The New York Times' Scores

For 11,422 reviews, this publication has graded:
  • 49% higher than the average critic
  • 4% same as the average critic
  • 47% lower than the average critic
On average, this publication grades 3.1 points lower than other critics. (0-100 point scale)
Average Movie review score: 59
Highest review score: 100 Argo
Lowest review score: 0 The Big Bang
Score distribution:
11422 movie reviews
  1. Nearly every time Mr. Jordan, working from a script by Mr. Ellis and Nicholas Jarecki, tries for similar effects, he goes badly awry, so that you snicker when the movie is trying to be poignant and groan when it aims to make a joke.
  2. There’s not an ounce of suspense in any of this, because you’ve seen it all before, and the director, Jon Cassar, seems uninterested in veering from the well-established formula.
  3. The glum, episodic and unbelievable Arthur Newman is the film equivalent of a dysfunctional computer sloppily assembled from discarded parts of other machines.
  4. Light on originality and low on suspense though high on design and special effects.
  5. Alas, excesses of any pleasurable kind are absent from this exasperatingly dull production.
  6. In the spring a monster's fancy lethally turns to thoughts of lust. This thought, reduced to a level contemptuous of taste and reasonable intelligence, underlies Species II.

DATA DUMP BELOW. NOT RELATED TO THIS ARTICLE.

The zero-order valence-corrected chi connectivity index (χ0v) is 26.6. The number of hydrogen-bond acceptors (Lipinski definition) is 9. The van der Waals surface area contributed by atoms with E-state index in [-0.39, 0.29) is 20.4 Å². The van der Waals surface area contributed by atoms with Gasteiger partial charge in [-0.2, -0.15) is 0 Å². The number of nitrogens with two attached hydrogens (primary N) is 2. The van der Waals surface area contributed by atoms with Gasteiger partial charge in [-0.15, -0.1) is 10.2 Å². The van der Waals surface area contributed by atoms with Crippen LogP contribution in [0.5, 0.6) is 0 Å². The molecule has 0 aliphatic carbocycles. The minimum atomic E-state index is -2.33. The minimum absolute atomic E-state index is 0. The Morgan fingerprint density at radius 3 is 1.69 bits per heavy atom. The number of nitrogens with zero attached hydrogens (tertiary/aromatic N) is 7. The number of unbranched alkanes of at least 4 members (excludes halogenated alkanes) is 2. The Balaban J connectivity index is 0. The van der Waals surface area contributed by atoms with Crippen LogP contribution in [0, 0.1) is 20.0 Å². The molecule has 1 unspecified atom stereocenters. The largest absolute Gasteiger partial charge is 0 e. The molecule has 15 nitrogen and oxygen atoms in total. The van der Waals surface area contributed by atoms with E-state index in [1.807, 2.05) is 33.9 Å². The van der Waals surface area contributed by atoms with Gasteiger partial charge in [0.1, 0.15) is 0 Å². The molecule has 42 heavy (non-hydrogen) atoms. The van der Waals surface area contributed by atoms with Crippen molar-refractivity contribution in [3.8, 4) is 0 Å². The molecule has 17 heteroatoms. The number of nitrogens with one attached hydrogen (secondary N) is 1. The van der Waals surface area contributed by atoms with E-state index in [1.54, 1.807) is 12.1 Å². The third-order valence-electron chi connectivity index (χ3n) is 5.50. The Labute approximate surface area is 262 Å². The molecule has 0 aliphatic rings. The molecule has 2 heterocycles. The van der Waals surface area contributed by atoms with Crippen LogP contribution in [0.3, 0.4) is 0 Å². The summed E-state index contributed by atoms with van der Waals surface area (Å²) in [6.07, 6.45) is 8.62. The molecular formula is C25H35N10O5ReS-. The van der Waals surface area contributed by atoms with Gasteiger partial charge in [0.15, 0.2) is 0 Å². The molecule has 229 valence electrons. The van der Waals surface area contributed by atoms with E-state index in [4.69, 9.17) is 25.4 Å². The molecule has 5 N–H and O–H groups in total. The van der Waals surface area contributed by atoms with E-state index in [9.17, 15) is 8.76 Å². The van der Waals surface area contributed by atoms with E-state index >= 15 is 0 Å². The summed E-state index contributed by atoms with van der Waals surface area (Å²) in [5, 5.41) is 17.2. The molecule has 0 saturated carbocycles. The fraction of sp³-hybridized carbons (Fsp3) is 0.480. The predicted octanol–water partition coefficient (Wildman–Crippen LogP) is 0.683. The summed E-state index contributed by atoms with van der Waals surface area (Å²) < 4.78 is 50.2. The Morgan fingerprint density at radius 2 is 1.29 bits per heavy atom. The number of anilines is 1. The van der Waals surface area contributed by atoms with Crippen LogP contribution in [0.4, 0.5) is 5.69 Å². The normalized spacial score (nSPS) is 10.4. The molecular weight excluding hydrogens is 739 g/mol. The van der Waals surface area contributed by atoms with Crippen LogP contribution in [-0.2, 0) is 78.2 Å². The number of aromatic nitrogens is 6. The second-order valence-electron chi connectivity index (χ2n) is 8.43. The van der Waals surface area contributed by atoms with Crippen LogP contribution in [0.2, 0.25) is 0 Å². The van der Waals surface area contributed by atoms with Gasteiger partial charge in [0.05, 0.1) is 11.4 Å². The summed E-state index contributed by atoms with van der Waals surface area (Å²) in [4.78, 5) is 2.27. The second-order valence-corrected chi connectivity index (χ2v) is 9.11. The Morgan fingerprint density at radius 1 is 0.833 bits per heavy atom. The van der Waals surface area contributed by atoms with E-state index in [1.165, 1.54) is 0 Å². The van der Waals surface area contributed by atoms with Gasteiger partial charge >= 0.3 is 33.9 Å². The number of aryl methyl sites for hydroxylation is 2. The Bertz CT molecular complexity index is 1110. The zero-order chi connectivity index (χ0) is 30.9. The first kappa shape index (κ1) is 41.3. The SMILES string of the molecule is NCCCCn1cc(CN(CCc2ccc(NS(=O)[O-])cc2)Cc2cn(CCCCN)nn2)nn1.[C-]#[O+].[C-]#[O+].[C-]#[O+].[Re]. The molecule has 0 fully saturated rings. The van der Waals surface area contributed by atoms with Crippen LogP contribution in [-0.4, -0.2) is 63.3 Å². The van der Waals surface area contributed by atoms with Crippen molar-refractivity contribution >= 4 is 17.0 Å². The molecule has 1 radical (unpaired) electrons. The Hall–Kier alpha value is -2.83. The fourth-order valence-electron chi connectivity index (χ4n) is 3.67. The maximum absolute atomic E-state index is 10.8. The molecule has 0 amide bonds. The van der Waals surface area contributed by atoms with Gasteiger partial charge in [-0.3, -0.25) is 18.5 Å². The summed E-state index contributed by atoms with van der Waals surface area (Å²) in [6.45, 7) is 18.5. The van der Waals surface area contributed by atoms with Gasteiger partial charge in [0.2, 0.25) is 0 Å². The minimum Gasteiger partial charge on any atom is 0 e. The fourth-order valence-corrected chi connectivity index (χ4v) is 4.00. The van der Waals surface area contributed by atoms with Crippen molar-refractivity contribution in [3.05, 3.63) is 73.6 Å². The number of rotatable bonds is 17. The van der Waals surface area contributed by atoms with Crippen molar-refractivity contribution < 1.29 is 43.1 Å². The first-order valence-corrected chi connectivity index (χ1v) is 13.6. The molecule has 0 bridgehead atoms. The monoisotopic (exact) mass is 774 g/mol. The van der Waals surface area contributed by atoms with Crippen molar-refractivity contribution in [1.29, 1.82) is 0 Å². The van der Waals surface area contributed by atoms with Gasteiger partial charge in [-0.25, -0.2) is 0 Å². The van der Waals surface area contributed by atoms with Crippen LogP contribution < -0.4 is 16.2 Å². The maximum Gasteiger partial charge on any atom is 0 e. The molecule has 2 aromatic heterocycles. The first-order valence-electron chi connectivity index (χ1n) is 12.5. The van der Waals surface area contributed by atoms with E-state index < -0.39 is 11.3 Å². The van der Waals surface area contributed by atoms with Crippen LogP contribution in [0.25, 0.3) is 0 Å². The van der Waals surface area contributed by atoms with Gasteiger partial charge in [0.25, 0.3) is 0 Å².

7. All it has in common with the original is a few dumb fun scares. In the new version, what we're left with after the scares is just plain dumb.
  8. Succumbs to its blockbuster ambitions and turns into a noisy, bloated mess.
  9. Impenetrable mess of a movie.
  10. The film equivalent of the dark, boring period on a haunted house ride before the gondola crashes into another room filled with dirty mirrors.
  11. This sort of thing was indulgent enough the first time around; transplanted to the mumblecore milieu, it's intolerable.
  12. As one bloody encounter treads on the heels of the next, all that remains is a tiny indie undone by its own vicious ambitions.
  13. As tightly plotted as a standard French farce.
  14. Overabundant diffuse lighting and wide-angle perspectives only compound this horror movie’s deficiencies in plot and dialogue.
  15. Ultimately as sycophantic as it is needling.
  16. The film calls attention to its own artificial status. It actually knows it’s a movie! What a clever, tricky game! What fun! What a fraud.
  17. An exhaustingly pretentious heave of artistic self-involvement, The Time Being takes an exceptionally handsome journey to nowhere at all.
  18. A dreary Australian movie, directed by Nick Robertson, that has more dogs than “Cujo” but noticeably less plot.
  19. Whatever thoughtful instincts Mr. Castellitto might possess are undermined by his addiction to cinematic prettiness.
  20. This dreary spy drama is as flat and airless as the concrete bunker in which it unfolds.